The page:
Heineman cuts $65 million from state budget, urges property tax relief

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March 29, 2014 - 4:44pm

Gov. Dave Heineman announces vetoes (Photo by Fred Knapp, NET News)

Gov. Dave Heineman on Saturday vetoed $65 million from the budget passed by the Legislature, and suggested lawmakers give part of that back to taxpayers in a credit against their property taxes.

The governor took all five days allowed by the state constitution to consider the budget bills passed by the Legislature last Monday, and announced his vetoes in a rare Saturday news conference. See the governor's letters detailing his vetoes here, here and here.

Among the biggest reductions he made were $12 million towards an eventual $78 million renovation of the Capitol’s heating, ventilation and air conditioning system. He said that big an item should be considered in the first year of the two-year budget cycle, not midway through it. He also vetoed $2.5 million for fountains in the Capitol’s interior courtyards.

Heineman took $10 million out a job training fund he said is not needed at this time. He took $7 million out of the $17 million given to the Game and Parks Commission to catch up on deferred maintenance. And he took $7 million away from juvenile services, saying the program is projected to underspend its appropriation for this year by $8 million.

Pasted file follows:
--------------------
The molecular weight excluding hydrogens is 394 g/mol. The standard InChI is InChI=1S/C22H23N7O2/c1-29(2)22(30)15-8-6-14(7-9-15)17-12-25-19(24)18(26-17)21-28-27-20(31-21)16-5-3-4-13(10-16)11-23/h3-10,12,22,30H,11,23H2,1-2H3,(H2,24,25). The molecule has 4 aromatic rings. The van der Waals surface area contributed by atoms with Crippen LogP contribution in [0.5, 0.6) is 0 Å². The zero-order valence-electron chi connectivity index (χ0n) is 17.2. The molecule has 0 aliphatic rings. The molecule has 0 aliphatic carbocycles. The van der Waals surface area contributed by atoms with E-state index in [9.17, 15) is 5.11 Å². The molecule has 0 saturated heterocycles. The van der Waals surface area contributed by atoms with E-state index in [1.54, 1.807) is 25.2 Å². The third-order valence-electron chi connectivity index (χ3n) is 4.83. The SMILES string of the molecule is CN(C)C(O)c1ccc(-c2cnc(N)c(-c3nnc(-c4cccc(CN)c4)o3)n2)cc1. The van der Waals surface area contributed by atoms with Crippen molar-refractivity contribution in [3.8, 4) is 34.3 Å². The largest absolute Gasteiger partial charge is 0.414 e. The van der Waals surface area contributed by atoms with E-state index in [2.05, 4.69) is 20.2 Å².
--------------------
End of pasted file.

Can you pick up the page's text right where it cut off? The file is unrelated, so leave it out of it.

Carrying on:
Heineman suggested lawmakers take $25 million of the money he cut and use it to increase an existing property tax credit program. "Providing an additional $25 million in property tax relief for Nebraska homeowners, farmers, ranchers and small business owners can be accomplished in the remaining days of the Legislature if they make property tax relief a priority. The choice is very clear: property tax relief or new spending," he said.

Sen. Heath Mello, chairman of the Appropriations committee, said many of the items vetoed by the governor were one-time expenditures out of the cash reserve, whereas the property tax credit was more ongoing spending. "I’m proud to be part of Legislature that understands that some state priorities can’t fit on a bumper sticker. And the way we approached our fiscal policy was to utilize one-time funds for one-time deferred maintenance or one-time expenditures. It appears the governor doesn’t share that same philosophy," he said.

Mello said the Appropriations Committee will meet Monday afternoon to decide whether to recommend overriding Heineman’s vetoes.

 

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